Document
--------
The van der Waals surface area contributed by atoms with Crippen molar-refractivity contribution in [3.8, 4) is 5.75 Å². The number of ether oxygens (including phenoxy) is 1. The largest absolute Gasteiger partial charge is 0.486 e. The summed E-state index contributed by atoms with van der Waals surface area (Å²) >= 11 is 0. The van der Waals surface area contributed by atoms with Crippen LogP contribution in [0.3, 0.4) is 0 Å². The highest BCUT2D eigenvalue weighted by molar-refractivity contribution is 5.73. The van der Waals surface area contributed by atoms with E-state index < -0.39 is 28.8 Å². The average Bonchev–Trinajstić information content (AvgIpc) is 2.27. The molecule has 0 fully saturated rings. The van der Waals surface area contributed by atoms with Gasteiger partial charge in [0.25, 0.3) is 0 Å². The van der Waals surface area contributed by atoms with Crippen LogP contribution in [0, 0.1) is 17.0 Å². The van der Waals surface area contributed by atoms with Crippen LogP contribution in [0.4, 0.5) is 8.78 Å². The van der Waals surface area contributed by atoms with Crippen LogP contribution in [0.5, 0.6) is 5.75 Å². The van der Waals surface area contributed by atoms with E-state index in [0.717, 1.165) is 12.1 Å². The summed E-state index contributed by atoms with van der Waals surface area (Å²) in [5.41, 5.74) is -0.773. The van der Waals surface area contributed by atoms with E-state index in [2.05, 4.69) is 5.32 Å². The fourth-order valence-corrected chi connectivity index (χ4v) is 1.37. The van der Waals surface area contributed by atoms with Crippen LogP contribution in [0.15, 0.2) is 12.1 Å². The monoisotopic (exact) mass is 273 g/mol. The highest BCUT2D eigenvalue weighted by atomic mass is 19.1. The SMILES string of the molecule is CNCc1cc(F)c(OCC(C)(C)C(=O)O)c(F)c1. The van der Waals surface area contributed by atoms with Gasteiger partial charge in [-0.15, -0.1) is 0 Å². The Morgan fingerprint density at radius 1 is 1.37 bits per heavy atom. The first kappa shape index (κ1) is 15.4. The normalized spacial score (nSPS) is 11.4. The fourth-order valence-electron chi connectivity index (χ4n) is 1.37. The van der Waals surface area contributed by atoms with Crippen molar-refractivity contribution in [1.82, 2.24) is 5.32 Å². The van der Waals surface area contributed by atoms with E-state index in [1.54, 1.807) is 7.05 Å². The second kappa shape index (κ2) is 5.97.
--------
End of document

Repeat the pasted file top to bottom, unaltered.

The van der Waals surface area contributed by atoms with Crippen molar-refractivity contribution in [3.8, 4) is 5.75 Å². The number of ether oxygens (including phenoxy) is 1. The largest absolute Gasteiger partial charge is 0.486 e. The summed E-state index contributed by atoms with van der Waals surface area (Å²) >= 11 is 0. The van der Waals surface area contributed by atoms with Crippen LogP contribution in [0.3, 0.4) is 0 Å². The highest BCUT2D eigenvalue weighted by molar-refractivity contribution is 5.73. The van der Waals surface area contributed by atoms with E-state index < -0.39 is 28.8 Å². The average Bonchev–Trinajstić information content (AvgIpc) is 2.27. The molecule has 0 fully saturated rings. The van der Waals surface area contributed by atoms with Gasteiger partial charge in [0.25, 0.3) is 0 Å². The van der Waals surface area contributed by atoms with Crippen LogP contribution in [0, 0.1) is 17.0 Å². The van der Waals surface area contributed by atoms with Crippen LogP contribution in [0.4, 0.5) is 8.78 Å². The van der Waals surface area contributed by atoms with Crippen LogP contribution in [0.5, 0.6) is 5.75 Å². The van der Waals surface area contributed by atoms with E-state index in [0.717, 1.165) is 12.1 Å². The summed E-state index contributed by atoms with van der Waals surface area (Å²) in [5.41, 5.74) is -0.773. The van der Waals surface area contributed by atoms with E-state index in [2.05, 4.69) is 5.32 Å². The fourth-order valence-corrected chi connectivity index (χ4v) is 1.37. The van der Waals surface area contributed by atoms with Crippen LogP contribution in [0.15, 0.2) is 12.1 Å². The monoisotopic (exact) mass is 273 g/mol. The highest BCUT2D eigenvalue weighted by atomic mass is 19.1. The SMILES string of the molecule is CNCc1cc(F)c(OCC(C)(C)C(=O)O)c(F)c1. The van der Waals surface area contributed by atoms with Gasteiger partial charge in [-0.15, -0.1) is 0 Å². The Morgan fingerprint density at radius 1 is 1.37 bits per heavy atom. The first kappa shape index (κ1) is 15.4. The normalized spacial score (nSPS) is 11.4. The fourth-order valence-electron chi connectivity index (χ4n) is 1.37. The van der Waals surface area contributed by atoms with Crippen molar-refractivity contribution in [1.82, 2.24) is 5.32 Å². The van der Waals surface area contributed by atoms with E-state index in [1.54, 1.807) is 7.05 Å². The second kappa shape index (κ2) is 5.97.